Dr. MARTIN LUTHER KING Jr.: When will you be satisfied?
Unidentified Woman: Never!
Dr. KING: We can never be satisfied as long as a Negro is ...(unintelligible) of all the unspeakable horrors of police brutality. We can never be satisfied.
(Soundbite of cheering and applause)
Dr. KING: As long as our heart is heavy with the fatigue of travel...
MARTIN: Now I would assume that the topics that were chosen or the topics addressed by King also influenced his speaking style.
Rev. FORBES: Yes, I think the fact that almost always he was addressing issues that were current in the day, social, economic and political. But he brought the biblical story to bear and often would tell the story and then apply it, or sometimes would describe the nature of the crisis and then bring a biblical image to bear on it.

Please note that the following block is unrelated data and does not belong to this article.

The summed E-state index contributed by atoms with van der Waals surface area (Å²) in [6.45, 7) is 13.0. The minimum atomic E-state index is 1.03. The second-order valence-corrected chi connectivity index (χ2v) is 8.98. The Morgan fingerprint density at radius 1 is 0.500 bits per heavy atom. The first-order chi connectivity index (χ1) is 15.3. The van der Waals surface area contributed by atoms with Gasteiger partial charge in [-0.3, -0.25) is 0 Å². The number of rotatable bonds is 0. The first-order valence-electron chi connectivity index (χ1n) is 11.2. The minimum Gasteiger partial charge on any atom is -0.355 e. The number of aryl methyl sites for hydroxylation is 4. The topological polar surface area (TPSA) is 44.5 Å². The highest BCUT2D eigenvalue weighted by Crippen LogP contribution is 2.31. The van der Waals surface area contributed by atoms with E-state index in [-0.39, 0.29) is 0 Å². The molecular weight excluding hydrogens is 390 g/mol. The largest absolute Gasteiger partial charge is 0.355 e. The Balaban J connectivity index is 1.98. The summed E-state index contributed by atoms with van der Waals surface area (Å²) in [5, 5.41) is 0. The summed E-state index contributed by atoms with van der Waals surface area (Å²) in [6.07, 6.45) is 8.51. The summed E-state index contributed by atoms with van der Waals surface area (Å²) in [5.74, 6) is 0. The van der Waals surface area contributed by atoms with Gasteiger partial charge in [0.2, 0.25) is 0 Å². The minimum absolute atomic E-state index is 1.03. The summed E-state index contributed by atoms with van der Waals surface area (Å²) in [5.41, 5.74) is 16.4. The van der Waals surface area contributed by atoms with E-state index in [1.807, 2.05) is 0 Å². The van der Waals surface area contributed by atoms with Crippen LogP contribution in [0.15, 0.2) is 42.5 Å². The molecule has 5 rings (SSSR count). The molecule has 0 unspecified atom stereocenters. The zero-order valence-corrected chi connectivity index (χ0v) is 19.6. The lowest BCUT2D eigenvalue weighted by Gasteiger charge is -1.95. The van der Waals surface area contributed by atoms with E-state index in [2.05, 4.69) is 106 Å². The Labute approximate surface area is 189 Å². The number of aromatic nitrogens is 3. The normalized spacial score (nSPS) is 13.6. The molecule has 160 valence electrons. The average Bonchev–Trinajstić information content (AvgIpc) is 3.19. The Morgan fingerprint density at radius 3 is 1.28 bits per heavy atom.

MARTIN: Reverend Forbes, you've cited a key word, and that is `image.'
Rev. FORBES: Yes. I often say that Dr. King's sermons included images that captured the imagination of the soul. Now that's a mouthful right there. I mean, when he talked about the world house together, meaning that everybody in this world's gotta learn how to live together, you don't miss that. When he talked about the fact that you're making strides towards freedom, you can actually see in your mind the movement. When he talked about the walls come tumbling down, the walls of segregation, or if he were talking about a jail cell, he would talk about Daniel in the lion's den.
His messages had images, but the images always were muscular; by that, I mean his images required you to think about what action is necessary in order to rise to the occasion. Whatever he said, the image managed to get both into your mind and then it would, in a sense, trickle down into your soul and eventually it would be down to your feet where you were ready to take some action about what he said.
MARTIN: Reverend Forbes, you're known as `the preacher's preacher,' and you delivered quite an address at the the Democratic National Convention. How do you think you were personally affected by the speaking style of MLK?